I am trying to understand, in as simple terms as possible:
- How to define integration for non-orientable manifolds, and
- why it is impossible to do so using only differential forms.
In particular, I've seen some discussion of using "densities" instead of $n$-forms for integration, but am not really clear on why densities are required. In other words, is it really impossible to define integration on nonorientable manifolds using forms alone?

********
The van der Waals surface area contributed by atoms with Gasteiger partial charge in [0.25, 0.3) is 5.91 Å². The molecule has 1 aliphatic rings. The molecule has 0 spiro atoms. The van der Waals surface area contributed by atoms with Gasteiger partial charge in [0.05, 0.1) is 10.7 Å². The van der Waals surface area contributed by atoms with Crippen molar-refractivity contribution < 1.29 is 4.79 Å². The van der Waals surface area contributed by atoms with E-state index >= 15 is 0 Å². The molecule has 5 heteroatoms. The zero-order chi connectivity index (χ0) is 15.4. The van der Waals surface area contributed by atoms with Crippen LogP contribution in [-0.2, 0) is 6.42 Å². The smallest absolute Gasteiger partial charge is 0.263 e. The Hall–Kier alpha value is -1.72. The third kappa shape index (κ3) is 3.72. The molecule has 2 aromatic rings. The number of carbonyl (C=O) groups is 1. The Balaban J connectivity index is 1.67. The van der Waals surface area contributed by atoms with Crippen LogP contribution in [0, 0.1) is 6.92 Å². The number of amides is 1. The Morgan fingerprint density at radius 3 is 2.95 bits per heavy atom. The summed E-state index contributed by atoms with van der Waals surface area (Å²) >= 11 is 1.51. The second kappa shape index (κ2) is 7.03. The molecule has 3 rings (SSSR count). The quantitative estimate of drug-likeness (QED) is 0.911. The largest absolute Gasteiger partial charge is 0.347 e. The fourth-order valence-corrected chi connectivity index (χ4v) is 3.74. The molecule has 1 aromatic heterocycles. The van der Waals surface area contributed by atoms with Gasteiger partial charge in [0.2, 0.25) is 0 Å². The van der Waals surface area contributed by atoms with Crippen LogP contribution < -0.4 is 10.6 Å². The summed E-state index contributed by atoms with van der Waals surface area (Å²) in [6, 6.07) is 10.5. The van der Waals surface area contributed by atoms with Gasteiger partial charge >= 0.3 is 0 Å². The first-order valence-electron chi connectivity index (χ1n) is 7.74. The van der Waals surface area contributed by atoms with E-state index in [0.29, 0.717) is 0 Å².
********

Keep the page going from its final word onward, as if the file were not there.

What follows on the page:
I am of course aware that any $n$-form must vanish somewhere on a nonorientable manifold, so we cannot find a volume form, hence cannot use the standard definition of integration. I think the reason I'm not finding this answer satisfying is that it is a bit tautological: we can't define integration with respect to volume forms because there are no volume forms. But why must we define integration with respect to a (global) volume form in the first place? Is there really no other way to do it using locally-defined forms? Thinking of a manifold as a collection of local charts is common in geometry, and I'm having trouble understanding why this approach doesn't work in the case of integration.